This chapter on baptism rounds out Dunn’s entire section on “The Beginning of Salvation”. Dunn took such pains to show how “in Christ”, “justification”, and the “gift of the spirit” fit together, it will be interesting to see how he fits baptism into the picture.
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Chapter 5: The Beginning of Salvation
§ 17: Baptism
Baptism is a big word. It can include all three aspects of the crucial transition (443):
- “Justification is the effect of baptism”
- “The means of union with Christ is baptism”
- “The Spirit is mediated through or bestowed in baptism”
On the other hand, it can be used to refer to something as specific as the act of immersion.
Many commentators have recognized baptismal allusions in a variety of texts such as the hymns of Philippians and Colossians. Two factors have influenced commentators in this direction:
- A Tradition of Sacramental Theology: Baptism is both an inner and outward act, more than a mere symbol. The danger here is the potential for a church to claim to control God’s Spirit.
- History of Religions: Baptism is a common rite in a variety of religious settings, although we don’t know as much as we would like to here, especially concerning contemporary mystery religions.
Paul’s baptism theology has a strong exegetical base. Baptism was socially significant, a very public declaration of faith. Paul spoke of baptism as being something the believer does “into” Christ. Baptism roots the believer in God’s saving action back at the Red Sea.
We must not, however, overstate Paul’s emphasis on baptism. All signs indicate that first-century baptisms were simple and spontaneous. Also, Paul used the image of baptism to refer to different events: we are baptized in the Spirit, we are baptized into Jesus’ death. Finally, other events which were later associated with baptism were significant in themselves: Spirit-baptism, the seal of the Spirit, putting on Christ, washing imagery, and Spirit-in-lieu-of-circumcision.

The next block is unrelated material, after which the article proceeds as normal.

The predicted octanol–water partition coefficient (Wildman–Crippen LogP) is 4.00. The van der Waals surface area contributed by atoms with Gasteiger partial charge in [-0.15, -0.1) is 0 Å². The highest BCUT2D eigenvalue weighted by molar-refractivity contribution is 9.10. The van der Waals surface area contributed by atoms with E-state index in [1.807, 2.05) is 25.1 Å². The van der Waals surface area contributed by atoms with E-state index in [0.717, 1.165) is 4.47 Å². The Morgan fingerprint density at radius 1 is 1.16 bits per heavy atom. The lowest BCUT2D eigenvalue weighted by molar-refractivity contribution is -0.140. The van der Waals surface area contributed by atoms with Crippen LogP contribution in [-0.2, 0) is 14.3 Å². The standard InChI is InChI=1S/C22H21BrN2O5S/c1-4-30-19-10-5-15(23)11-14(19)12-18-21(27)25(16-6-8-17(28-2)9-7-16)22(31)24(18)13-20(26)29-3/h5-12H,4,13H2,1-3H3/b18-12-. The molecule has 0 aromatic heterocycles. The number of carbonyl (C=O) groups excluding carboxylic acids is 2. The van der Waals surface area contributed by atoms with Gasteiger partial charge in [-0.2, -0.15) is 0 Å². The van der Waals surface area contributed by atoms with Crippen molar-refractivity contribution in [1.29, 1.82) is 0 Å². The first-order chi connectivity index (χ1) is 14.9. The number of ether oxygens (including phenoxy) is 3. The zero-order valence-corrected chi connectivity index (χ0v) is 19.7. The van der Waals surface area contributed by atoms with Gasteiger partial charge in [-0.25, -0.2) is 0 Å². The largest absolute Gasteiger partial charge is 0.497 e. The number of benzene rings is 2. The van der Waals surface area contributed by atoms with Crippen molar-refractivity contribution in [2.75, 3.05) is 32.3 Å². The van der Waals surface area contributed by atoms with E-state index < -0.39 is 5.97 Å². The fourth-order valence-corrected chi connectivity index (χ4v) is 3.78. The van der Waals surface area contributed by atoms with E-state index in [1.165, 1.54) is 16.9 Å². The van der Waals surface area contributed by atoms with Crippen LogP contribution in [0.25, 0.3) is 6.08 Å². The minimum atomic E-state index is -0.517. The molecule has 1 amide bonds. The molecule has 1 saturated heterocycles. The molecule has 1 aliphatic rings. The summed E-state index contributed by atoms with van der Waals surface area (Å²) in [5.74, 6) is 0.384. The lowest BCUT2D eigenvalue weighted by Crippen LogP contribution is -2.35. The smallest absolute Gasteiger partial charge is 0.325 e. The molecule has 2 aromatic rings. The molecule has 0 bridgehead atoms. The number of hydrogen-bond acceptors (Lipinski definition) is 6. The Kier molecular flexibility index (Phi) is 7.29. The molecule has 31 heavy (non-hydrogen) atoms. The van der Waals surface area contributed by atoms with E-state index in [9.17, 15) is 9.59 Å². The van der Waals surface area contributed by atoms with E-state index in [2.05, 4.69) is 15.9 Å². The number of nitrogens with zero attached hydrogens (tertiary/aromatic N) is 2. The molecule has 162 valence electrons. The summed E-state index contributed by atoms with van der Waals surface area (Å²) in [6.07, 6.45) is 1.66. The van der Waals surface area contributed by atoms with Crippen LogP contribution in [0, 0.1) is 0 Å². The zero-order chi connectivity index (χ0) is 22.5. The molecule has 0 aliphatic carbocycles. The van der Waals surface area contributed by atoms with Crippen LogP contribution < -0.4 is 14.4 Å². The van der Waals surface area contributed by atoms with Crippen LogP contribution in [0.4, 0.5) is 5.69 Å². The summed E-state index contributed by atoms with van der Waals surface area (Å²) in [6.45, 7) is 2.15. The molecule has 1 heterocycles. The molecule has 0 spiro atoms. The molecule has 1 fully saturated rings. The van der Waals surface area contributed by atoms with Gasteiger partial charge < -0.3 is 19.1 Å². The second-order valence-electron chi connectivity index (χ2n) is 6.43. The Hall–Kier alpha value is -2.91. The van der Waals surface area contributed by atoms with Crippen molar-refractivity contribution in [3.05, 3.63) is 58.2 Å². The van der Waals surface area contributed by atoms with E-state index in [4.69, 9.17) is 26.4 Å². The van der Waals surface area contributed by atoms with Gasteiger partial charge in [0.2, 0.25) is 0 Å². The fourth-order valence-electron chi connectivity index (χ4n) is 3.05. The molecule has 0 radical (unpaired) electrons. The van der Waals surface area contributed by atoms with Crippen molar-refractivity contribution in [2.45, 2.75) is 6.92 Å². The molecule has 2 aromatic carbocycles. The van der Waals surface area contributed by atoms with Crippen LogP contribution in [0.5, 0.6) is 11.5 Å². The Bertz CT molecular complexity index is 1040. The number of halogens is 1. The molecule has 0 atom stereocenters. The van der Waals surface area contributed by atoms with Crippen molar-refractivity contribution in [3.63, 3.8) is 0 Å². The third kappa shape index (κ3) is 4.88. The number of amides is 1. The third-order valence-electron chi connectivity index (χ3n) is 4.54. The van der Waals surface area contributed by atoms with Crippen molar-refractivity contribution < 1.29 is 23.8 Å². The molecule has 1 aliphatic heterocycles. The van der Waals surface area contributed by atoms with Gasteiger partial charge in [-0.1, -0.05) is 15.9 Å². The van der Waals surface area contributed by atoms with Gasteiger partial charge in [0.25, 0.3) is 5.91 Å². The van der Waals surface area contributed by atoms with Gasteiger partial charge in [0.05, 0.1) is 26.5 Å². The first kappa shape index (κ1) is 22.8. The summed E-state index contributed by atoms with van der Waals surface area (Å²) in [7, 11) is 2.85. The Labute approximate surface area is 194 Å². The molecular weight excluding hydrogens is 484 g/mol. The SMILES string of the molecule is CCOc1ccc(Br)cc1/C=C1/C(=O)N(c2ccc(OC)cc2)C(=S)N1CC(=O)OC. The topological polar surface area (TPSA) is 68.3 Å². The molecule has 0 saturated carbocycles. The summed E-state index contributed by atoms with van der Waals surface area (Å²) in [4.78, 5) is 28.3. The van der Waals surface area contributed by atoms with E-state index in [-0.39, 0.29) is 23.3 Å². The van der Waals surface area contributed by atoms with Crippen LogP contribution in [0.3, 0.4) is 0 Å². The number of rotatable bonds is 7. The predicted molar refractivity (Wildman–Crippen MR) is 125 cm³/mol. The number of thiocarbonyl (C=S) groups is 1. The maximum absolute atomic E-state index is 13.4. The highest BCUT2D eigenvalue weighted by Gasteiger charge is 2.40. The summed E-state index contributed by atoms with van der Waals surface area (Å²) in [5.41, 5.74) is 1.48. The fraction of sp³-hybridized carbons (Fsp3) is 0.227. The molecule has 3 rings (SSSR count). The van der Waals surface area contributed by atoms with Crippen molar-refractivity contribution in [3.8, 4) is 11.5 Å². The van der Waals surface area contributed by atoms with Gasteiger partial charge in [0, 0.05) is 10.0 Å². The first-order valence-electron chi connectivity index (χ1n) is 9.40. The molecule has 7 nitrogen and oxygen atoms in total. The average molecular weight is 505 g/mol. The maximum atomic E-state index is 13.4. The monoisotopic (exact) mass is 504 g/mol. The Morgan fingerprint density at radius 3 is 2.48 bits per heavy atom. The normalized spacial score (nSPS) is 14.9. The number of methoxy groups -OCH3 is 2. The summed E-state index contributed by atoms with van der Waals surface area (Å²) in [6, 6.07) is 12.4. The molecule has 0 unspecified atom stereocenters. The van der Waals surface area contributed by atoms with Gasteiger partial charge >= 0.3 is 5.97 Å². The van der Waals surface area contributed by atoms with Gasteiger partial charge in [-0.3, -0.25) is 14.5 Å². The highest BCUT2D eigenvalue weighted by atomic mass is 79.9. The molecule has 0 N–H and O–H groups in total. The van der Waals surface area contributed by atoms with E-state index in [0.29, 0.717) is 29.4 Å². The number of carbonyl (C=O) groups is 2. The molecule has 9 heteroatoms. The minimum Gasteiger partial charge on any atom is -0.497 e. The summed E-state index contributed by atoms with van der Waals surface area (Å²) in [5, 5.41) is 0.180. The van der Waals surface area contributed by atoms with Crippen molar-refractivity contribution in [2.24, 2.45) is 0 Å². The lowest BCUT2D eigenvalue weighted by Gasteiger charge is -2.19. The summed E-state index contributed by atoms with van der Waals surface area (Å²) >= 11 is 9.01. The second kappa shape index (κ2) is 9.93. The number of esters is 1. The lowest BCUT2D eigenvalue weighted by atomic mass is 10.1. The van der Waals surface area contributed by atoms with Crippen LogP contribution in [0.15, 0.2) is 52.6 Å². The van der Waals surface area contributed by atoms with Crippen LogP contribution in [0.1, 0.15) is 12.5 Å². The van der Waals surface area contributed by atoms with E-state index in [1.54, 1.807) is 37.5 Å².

Paul was apparently unaware of the problems these disparate threads of thought would create for later generations. In the end, the clearest picture we get of Paul’s theology of baptism comes in Romans 6:4 and Colossians 2:12. The crucial transition happened “through baptism” and “in baptism”. When examining Paul’s theology of baptism, we need to be careful to consider the relative weight he places on it.
The last topic we should address is infant baptism. Paul didn’t have any reason to consider such an act. He was an evangelist who baptized adults who came to him. If you consider baptism an analogue to circumcision, then there is precedent for infant baptism. That link is tenuous, though. You can build arguments for infant baptism from 1 Corinthians 1:16 and 7:14, but nothing is definite.
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This was a short, confusing chapter. I got the impression that baptism didn’t fit into Dunn’s threefold schema (justification, in Christ, Spirit), so he tied a variety of references together for completeness. On the other hand, maybe Paul just didn’t say enough for us to come up with firm conclusions. At any rate, with this chapter done, we move from the act of salvation to the process.